PARKS: I mean, what recourse do residents there have if they do feel like they're vulnerable to eminent domain?

HARRIMAN-POTE: Legally, none. If the government wants to take land in Lahaina, it can take land in Lahaina. I reached out to our state and Maui County to see if eminent domain was on the table, and the county didn't get back to us. And the Hawaii governor's office said that there is, quote, "currently no discussion or direction on this topic." But some are saying that the reality is many people are going to lose their land in Lahaina, regardless of whether or not the state gets involved. Here's Maui attorney Lance Collins, who's working with Lahaina fire survivors who are facing property loss.

LANCE COLLINS: Before you get to the part where you have government seizing land, there's this huge area of what's basically involuntary. People have - just - they basically have to give up their land because they just can't afford to rebuild.

PARKS: So essentially, yeah, it's not eminent domain in the sense that the government's taking it but that there are going to be a lot of people, it sounds like, on this island who are going to lose generational homes.

SUBIONO: Correct. We're looking down the barrel of a multiyear recovery process. Some residents have mortgage payments due for houses that no longer exist. And while federal and local resources are available, there's a big question of whether or not it will be enough in the long run.

PARKS: So you've got this one scenario, potentially, of the local government being able to take this land or, in the other scenario, people who essentially have to give up their land because they can't afford to keep it. Are those really the only two options for some residents?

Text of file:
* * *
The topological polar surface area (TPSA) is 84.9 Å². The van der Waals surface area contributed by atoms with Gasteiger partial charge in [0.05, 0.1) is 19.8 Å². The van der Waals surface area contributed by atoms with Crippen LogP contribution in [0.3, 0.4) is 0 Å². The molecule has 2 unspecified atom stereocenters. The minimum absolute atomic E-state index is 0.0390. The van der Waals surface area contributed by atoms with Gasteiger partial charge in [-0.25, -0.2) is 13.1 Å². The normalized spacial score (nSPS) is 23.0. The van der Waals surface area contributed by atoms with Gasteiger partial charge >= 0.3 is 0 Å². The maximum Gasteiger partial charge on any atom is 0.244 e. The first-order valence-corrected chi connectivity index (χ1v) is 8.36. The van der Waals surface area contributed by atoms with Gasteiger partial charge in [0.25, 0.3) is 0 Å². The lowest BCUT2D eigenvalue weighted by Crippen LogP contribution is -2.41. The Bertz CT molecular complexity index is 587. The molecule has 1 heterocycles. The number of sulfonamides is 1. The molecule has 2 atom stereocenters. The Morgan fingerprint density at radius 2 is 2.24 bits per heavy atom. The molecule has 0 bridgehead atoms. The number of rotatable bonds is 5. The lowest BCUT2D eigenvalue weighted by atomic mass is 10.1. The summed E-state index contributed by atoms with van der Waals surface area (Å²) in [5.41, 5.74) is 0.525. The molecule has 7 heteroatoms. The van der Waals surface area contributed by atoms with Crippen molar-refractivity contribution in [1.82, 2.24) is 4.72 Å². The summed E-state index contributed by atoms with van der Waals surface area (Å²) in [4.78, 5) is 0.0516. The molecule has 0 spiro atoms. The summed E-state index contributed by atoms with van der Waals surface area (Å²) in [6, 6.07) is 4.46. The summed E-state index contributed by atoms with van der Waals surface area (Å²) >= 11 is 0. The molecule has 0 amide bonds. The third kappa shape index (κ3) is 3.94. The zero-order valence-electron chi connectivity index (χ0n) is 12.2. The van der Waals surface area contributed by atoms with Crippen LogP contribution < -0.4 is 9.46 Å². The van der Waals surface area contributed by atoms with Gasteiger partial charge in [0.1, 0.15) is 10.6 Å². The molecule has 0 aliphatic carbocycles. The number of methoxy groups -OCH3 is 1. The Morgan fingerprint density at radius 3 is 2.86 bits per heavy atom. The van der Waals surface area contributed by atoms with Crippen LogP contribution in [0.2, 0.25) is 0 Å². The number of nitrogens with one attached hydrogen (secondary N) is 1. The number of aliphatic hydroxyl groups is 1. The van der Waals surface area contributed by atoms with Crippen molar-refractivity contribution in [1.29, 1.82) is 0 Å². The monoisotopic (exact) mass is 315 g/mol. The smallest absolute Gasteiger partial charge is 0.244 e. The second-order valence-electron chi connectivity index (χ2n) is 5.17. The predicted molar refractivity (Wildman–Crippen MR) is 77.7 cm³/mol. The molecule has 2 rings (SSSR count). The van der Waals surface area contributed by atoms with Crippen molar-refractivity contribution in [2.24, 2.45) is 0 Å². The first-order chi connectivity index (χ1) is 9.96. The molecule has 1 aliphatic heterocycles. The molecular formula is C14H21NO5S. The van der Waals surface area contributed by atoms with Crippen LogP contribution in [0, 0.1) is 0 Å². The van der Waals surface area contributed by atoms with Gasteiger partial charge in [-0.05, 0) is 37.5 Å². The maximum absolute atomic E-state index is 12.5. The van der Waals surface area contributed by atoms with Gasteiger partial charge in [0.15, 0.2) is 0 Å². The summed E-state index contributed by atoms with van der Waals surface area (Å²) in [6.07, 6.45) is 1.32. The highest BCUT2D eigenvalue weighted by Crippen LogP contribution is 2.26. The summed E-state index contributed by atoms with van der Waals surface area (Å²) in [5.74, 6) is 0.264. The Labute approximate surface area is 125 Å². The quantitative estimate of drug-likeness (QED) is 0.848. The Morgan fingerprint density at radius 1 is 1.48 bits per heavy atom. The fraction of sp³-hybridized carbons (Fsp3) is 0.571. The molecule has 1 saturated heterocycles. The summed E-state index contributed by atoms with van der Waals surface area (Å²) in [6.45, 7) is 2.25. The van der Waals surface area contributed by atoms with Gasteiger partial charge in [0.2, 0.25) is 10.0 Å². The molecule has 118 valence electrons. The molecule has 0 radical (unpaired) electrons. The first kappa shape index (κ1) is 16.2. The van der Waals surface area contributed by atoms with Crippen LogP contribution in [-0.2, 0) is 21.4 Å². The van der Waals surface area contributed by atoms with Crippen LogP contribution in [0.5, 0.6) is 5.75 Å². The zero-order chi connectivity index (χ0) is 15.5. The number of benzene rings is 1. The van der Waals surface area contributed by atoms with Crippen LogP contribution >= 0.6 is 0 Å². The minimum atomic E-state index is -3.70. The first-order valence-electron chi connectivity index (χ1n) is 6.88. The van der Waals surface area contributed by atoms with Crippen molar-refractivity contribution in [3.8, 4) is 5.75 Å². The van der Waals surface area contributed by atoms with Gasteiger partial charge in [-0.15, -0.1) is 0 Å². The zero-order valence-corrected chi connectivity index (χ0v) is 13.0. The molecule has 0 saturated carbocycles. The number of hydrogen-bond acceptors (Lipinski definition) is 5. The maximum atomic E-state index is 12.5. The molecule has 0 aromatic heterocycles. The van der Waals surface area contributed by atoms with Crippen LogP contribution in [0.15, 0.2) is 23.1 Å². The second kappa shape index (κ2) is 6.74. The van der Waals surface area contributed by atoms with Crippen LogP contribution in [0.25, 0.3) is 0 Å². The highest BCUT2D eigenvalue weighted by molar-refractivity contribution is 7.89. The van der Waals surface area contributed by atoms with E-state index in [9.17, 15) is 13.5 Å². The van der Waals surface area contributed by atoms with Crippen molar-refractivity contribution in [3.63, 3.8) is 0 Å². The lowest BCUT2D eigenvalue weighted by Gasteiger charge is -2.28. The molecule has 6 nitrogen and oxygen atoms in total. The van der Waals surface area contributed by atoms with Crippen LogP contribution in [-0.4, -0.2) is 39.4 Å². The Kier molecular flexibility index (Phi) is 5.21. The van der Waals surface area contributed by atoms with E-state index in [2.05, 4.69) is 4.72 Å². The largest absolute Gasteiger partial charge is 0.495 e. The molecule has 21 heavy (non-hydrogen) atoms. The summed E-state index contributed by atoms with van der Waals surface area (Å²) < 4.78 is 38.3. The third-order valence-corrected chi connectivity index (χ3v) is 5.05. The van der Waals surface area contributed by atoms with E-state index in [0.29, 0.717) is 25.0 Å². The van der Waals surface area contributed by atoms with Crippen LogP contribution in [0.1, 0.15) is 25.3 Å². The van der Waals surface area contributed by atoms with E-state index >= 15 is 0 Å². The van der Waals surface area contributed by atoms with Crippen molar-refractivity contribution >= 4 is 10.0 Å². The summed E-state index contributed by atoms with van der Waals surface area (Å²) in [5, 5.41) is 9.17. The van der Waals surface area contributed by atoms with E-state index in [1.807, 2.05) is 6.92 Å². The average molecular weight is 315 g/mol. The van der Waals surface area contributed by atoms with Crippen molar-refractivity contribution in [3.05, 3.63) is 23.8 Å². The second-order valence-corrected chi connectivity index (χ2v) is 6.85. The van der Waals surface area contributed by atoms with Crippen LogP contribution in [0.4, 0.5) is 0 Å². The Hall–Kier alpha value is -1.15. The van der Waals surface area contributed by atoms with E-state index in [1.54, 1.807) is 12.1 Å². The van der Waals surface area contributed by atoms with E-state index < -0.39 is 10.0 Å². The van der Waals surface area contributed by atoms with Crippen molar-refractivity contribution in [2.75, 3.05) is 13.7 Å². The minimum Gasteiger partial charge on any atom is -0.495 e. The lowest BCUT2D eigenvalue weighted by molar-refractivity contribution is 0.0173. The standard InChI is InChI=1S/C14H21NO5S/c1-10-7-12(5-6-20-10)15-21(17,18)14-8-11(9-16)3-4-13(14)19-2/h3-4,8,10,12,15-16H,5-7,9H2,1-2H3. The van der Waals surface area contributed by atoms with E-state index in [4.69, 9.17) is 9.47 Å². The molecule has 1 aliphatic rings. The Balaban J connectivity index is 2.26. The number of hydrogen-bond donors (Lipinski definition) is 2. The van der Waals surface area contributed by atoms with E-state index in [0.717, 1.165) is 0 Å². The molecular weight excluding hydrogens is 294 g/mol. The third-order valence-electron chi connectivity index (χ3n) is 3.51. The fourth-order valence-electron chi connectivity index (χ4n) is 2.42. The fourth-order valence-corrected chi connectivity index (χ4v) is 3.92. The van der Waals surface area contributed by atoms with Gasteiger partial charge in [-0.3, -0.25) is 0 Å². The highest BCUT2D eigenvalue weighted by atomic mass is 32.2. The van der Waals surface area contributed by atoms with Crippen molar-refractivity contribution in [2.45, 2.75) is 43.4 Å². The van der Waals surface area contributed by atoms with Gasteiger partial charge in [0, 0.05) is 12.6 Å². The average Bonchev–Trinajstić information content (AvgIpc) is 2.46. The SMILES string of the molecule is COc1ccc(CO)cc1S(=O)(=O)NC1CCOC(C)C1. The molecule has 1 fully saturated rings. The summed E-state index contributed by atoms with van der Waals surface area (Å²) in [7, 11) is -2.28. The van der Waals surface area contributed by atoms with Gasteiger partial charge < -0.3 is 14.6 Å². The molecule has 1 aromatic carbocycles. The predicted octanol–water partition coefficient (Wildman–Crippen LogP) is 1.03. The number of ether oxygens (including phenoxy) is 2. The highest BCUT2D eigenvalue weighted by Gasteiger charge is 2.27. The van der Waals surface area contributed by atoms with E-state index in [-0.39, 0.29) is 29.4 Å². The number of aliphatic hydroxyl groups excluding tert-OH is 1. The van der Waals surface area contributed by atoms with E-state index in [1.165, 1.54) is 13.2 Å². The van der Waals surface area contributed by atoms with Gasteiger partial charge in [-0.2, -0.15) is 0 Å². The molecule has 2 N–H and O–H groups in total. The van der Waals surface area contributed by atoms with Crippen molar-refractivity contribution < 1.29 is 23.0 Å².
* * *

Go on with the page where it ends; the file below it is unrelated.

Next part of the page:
SUBIONO: Well, in our discussions about land ownership, one other idea kept coming up again and again - the idea of a community-owned land trust. In Hawaii, in recent years, land trusts have emerged as real engines for conservation as well as for protecting culturally significant sites. I spoke with 'Olu Campbell, who is the president of the Hawaii Land Trust, which works across the state. I wasn't the first person to ask about this.

OLU CAMPBELL: We've been in nonstop conversations, really since the day the fire started. I mean, I started receiving calls from various people who felt like, you know, there was going to be an issue involving loss of community ownership of lands and just asking, you know, myself and our organization if that's something that we would be interested in working on.

SUBIONO: So when thinking about community ownership in Lahaina, 'Olu says it's complicated, but possible. In fact, it was announced recently that a local woman is already laying down the necessary groundwork to establish the Lahaina Land Trust for local property owners.

PARKS: Yeah, but I do feel like anytime you're talking about the fundamental transformation of something like how land is owned, it is tough to imagine this system just switching overnight. How realistic is this as a solution?

SUBIONO: Well, a land trust is just one version of what community ownership could look like. Co-ops, homeowners' associations, nonprofits they could all play a role. But 'Olu worries that if these options for land retention don't come online quickly, that window of opportunity is going to be missed. He puts it this way. You can only move at the speed of trust, and Lahaina's recovery is going to depend on restoring that trust. And that comes down to our relationship to the land itself, to the 'aina.

CAMPBELL: To me, trust comes down to having a good relationship. And to have a good relationship, you know, there needs to be some type of shared understanding, shared value set. Using a tool like 'aina to create a community value set among everybody and creating a culture of responsibility to each other, responsibility to our place - like, I think that needs to be the foundation.

SUBIONO: Lahaina has such a unique history and community that it may take a variety of paths forward to be able to restore everything that was lost. But the sense we get from the people we've talked to is that they're going to do everything they can to make sure Lahaina can welcome home its people once again.

PARKS: That's Russell Subiono, host of Hawaii Public Radio's podcast This Is Our Hawaii, and producer Savannah Harriman-Pote. Thanks to you both.


SUBIONO: Thank you.

PARKS: You can hear their podcast anywhere you get podcasts or on the NPR app. Transcript provided by NPR, Copyright NPR.